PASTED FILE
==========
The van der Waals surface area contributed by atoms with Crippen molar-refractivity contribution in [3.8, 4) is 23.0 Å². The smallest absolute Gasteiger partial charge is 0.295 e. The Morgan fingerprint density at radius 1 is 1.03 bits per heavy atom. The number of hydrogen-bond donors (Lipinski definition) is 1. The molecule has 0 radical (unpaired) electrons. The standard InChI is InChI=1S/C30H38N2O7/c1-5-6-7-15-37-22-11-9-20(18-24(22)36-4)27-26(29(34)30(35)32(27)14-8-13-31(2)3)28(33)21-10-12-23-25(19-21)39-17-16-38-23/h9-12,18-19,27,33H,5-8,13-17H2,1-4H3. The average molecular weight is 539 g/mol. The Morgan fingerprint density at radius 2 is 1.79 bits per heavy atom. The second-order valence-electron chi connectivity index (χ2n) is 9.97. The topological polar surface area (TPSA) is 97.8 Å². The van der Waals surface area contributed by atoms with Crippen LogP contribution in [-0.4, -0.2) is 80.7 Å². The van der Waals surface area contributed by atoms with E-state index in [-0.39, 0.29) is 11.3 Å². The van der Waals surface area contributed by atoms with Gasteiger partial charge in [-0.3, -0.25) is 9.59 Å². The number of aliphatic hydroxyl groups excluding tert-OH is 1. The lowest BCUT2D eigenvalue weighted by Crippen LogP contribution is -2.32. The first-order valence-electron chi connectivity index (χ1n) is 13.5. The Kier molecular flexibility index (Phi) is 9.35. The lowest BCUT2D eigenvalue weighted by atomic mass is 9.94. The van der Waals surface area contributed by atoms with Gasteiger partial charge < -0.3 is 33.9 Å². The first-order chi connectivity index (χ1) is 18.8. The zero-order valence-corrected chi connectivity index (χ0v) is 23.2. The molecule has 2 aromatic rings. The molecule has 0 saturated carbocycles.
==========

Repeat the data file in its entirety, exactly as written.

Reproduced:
The van der Waals surface area contributed by atoms with Crippen molar-refractivity contribution in [3.8, 4) is 23.0 Å². The smallest absolute Gasteiger partial charge is 0.295 e. The Morgan fingerprint density at radius 1 is 1.03 bits per heavy atom. The number of hydrogen-bond donors (Lipinski definition) is 1. The molecule has 0 radical (unpaired) electrons. The standard InChI is InChI=1S/C30H38N2O7/c1-5-6-7-15-37-22-11-9-20(18-24(22)36-4)27-26(29(34)30(35)32(27)14-8-13-31(2)3)28(33)21-10-12-23-25(19-21)39-17-16-38-23/h9-12,18-19,27,33H,5-8,13-17H2,1-4H3. The average molecular weight is 539 g/mol. The Morgan fingerprint density at radius 2 is 1.79 bits per heavy atom. The second-order valence-electron chi connectivity index (χ2n) is 9.97. The topological polar surface area (TPSA) is 97.8 Å². The van der Waals surface area contributed by atoms with Crippen LogP contribution in [-0.4, -0.2) is 80.7 Å². The van der Waals surface area contributed by atoms with E-state index in [-0.39, 0.29) is 11.3 Å². The van der Waals surface area contributed by atoms with Gasteiger partial charge in [-0.3, -0.25) is 9.59 Å². The number of aliphatic hydroxyl groups excluding tert-OH is 1. The lowest BCUT2D eigenvalue weighted by Crippen LogP contribution is -2.32. The first-order valence-electron chi connectivity index (χ1n) is 13.5. The Kier molecular flexibility index (Phi) is 9.35. The lowest BCUT2D eigenvalue weighted by atomic mass is 9.94. The van der Waals surface area contributed by atoms with Gasteiger partial charge < -0.3 is 33.9 Å². The first-order chi connectivity index (χ1) is 18.8. The zero-order valence-corrected chi connectivity index (χ0v) is 23.2. The molecule has 2 aromatic rings. The molecule has 0 saturated carbocycles.